Fresh on the heels of learning about Juliette’s saintly dead father who was very very important to her (but in that way where she never mentioned him), we now learn about Gunnar’s mean, chain-smoking, Livia Soprano–esque grandmother who raised him. Also, I didn’t remember that Gunnar was an orphan, but I’m going to give Nashville the benefit of the doubt and assume that it has come up before — perhaps during the whole “Gunnar’s brother has a gun” saga? — and I just forgot about it. Suffice it to say, it hasn’t been a huge part of his Nashville journey. Until now, bitches!
Look, I don’t mind episodes that slow down and give us a chance for deeper character development — honest, I don’t. I just hate this character growth by random dead family members shtick that Nashville has got going lately. Although I guess it’s nice that Gunnar gets his own Very Special Episode for a change.
So, yeah, Gunnar is on the road with Avery and he goes off to his hometown of Aurora, Texas, the saddest, sleepiest, most football-obsessed Texas town we’ve seen on TV since Friday Night Lights. He visits his grandma at a nursing home and she doesn’t even say hi. At first, I thought she had dementia, but nope. She’s just a mean old lady. Also, her name is Jill Scott, but I’m going to assume that it’s a coincidence and no one at Nashville has anything against the R&B singer.
At a gas station, Gunnar bumps into his old crush Kelly (Kaley Ronayne), who kind of liked him way back when but thought he was Too Sad to Date, or something. She’s really pretty and a very important character (for one episode only!), so Gunnar decides to stay longer in Aurora and hang out with her. They go to the old Aurora middle school, which is now abandoned. Kelly runs to the bathroom, as one does in an abandoned building, leaving Gunnar alone in an empty gym with this hilariously fake-looking graffiti on the walls that reads, “Don’t Mess With Texas” and, curiously, “Alien Invasion.” Then, standing alone in the gym, he has a flashback to the day he got pulled out of class when his parents died (kudos to the casting director for finding Sam Palladio’s preteen doppelgänger). I’m not sure why we needed this flashback since we already knew that Gunnar’s parents died and that his mean ol’ granny raised him, but so be it. They filmed the scene so we must watch it. Anyway, more on Gunnar’s Adventures in Aurora in a bit. Let’s check in on everyone else.
Maddie gets awakened by an adorably exuberant Daphne and Deacon, who tell her the good news that she has received an AMA nomination in the pop/rock category alongside Katy Perry and — you guessed it — Juliette Barnes. What’s funny about this is that celebrities always claim they were asleep when some big nomination comes in, but I never believe them. It’s like, girl, you know you didn’t get a wink of sleep last night and you were wide awake and glued to the livestream of the nominations. But hey, it’s a TV show, so I guess I’ll allow it. (Also, teenagers do love to sleep.)
As for Juliette, she can’t enjoy her nomination at all, because of her lingering guilt. “I stole her song,” she tells Glenn. “You know it. I know it. Let’s just call a spade a spade.” (Um, Nashville writers? Don’t use that expression.) She tries to make nice with Maddie by tweeting, “congrats @maddiejaymesmusic on your first nomination! So well deserved,” but of course it backfires.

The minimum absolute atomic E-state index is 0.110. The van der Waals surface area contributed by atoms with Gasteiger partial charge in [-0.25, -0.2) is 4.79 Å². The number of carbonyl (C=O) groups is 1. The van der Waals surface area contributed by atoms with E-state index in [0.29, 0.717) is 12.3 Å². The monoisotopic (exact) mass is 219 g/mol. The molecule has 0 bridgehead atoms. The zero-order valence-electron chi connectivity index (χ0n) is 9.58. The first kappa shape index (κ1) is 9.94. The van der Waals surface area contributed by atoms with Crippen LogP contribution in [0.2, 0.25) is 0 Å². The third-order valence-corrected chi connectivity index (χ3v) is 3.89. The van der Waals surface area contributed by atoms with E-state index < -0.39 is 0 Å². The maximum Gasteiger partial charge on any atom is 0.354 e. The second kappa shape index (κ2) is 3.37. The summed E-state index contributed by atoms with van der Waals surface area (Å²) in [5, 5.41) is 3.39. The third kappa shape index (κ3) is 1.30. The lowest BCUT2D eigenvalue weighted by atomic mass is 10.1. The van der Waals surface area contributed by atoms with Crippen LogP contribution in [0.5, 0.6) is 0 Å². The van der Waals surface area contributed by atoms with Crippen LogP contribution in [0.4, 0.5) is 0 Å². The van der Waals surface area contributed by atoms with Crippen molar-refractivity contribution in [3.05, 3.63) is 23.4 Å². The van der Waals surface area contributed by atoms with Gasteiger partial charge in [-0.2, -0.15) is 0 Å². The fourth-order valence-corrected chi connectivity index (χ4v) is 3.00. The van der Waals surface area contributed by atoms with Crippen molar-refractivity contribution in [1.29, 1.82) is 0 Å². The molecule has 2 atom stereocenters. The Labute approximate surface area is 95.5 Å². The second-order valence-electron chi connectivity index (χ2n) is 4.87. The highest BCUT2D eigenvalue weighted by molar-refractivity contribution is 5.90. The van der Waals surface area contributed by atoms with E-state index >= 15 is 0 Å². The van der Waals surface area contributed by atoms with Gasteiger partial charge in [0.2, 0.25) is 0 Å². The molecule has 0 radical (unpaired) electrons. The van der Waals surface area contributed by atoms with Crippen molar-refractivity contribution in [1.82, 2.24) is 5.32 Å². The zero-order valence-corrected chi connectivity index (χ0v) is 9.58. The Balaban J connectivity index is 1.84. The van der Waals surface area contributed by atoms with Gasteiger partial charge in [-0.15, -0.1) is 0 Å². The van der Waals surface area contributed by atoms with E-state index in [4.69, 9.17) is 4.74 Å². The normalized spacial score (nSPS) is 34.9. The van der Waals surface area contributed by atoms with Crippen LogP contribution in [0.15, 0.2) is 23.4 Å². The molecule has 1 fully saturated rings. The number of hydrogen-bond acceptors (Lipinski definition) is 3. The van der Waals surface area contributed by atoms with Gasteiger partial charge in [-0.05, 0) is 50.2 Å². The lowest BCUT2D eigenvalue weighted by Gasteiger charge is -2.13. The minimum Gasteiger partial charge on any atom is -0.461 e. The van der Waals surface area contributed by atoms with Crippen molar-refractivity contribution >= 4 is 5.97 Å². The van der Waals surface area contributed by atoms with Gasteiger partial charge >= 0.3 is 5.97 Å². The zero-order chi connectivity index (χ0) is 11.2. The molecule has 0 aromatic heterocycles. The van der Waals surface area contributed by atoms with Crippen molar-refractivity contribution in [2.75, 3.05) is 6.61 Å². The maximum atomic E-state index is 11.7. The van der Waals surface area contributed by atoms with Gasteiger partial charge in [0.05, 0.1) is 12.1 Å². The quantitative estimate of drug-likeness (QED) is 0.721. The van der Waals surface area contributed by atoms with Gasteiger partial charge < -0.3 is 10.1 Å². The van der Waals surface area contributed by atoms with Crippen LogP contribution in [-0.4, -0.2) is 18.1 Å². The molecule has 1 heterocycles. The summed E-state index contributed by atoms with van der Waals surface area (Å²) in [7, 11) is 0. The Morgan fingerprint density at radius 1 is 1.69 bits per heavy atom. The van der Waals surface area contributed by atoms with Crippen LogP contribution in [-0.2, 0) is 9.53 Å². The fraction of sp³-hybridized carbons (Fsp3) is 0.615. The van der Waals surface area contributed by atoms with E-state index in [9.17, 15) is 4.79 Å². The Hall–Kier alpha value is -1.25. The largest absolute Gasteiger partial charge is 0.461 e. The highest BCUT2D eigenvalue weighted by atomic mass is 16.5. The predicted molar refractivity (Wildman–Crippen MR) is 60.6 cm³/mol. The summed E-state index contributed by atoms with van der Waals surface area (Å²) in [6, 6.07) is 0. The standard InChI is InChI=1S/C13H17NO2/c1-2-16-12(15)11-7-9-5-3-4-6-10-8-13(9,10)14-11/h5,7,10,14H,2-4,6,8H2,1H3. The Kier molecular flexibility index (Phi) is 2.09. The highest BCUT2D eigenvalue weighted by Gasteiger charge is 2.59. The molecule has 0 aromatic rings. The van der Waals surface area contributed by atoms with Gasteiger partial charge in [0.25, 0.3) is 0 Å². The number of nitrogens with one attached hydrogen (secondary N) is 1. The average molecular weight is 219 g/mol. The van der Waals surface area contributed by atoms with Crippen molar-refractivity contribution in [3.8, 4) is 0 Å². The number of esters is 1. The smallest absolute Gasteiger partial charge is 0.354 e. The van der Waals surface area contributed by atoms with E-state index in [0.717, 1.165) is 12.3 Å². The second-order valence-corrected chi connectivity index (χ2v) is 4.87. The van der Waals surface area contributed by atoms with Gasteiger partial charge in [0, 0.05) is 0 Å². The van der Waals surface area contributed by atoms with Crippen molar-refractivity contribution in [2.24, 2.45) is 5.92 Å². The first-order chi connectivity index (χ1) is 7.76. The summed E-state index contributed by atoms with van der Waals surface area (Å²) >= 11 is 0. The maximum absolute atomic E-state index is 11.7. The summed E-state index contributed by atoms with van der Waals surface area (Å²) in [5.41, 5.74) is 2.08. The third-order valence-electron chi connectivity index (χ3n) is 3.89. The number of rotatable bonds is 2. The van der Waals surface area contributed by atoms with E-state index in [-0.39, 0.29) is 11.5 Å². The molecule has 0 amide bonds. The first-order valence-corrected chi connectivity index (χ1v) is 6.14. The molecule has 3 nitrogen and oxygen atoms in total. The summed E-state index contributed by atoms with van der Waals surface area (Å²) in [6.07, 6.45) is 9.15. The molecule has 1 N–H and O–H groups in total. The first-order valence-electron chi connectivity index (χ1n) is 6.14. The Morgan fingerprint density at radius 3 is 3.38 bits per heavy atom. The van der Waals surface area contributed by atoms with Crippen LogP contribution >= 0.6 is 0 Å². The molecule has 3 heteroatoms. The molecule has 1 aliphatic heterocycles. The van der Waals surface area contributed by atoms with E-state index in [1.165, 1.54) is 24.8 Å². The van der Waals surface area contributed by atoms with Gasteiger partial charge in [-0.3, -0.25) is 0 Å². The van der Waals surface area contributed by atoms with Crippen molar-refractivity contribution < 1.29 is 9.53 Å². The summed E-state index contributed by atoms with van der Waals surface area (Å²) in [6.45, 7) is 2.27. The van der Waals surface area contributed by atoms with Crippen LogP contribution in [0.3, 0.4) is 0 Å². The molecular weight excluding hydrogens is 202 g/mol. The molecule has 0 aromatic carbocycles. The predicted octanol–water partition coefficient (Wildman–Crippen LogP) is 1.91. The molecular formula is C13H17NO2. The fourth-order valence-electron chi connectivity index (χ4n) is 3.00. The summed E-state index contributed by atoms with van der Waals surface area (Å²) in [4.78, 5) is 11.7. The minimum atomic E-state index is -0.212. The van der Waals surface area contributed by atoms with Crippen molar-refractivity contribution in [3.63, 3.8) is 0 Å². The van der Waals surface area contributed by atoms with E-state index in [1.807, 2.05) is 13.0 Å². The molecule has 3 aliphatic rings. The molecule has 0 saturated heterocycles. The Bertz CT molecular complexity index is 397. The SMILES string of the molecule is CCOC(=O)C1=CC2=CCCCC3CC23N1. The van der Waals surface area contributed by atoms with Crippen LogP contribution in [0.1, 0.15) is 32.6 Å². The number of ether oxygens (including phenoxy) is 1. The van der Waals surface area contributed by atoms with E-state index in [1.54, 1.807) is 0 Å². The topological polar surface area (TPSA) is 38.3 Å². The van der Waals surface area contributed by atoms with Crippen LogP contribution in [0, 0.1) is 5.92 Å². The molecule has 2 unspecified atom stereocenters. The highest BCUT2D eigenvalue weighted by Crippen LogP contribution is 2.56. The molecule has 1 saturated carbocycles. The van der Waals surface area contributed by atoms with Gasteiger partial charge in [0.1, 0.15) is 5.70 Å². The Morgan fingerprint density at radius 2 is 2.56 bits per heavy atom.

“Thanks, @juliettebarnes,” Maddie writes back. “I wrote it myself.” Oh. Snap. It looks like Maddie isn’t forgiving and forgetting quite that quickly. (Another tiny moment of Nashville’s ongoing internet impairment: Neither Juliette nor Maddie are verified, lol.)
Elsewhere, Jessie Caine has written a new song that she plays for Deacon via Skype. By the way, I finally figured out who Kaitlin Doubleday looks like. For the longest time, I thought it was Kelly Ripa, which isn’t bad, but today I realized it’s a young Faith Ford of Murphy Brown fame. Google her and tell me what a genius I am.
Anyway, Deacon wants to get Jessie in the studio to record her song, but she keeps rejecting him. Finally, she has a eureka moment where she realizes she’s been transferring a lot of her anger about her ex-husband onto Deacon. Her ex is the one trying to control her; Deacon is just trying to help.
Deacon admits that his whole life has been a series of “me falling down and other people coming along and picking me up,” which is why he’s been so eager to help her. “I think I probably got a little swept up on being on the other side of that equation.” Personally, I feel like Deacon picks more people up than Uber, but good for him for being so humble. Jessie agrees to accept his guidance.
Scarlett’s story line involves her being afraid to be alone in her house and subsequently taking a self-defense class. At first, she’s tentative, but then she goes all HAM on her trainer, and later we see her happily dancing and singing as she cooks alone in the kitchen, so I guess she’s cured. Also, she and Gunnar continue their mamba of miscommunication. First, he calls her and she rushes him off the phone, promising to call back later. Then, when she calls him back, he says, “I thought we were trying to give each other space.” My dude, you called her first. Can those two ever be on the same page?
So Gunnar drops in on his childhood home and has some more memories — playing guitar with his brother in their room and grandma telling them to knock off that “racket”; his brother climbing out the window and running away from home — and later he kisses the pretty town girl but they don’t have sex, which is a good thing, because she’s married to some old football player turned mediocre appliance salesman. Then he goes back to his grandma’s room at the home and plays a song for her called “I’m Gonna Find Home,” which softens her heart and makes her cry and they tearfully embrace. Just kidding, she sits there, stony-faced and surly as ever. Not gonna lie, I think I like Gunnar’s grandma.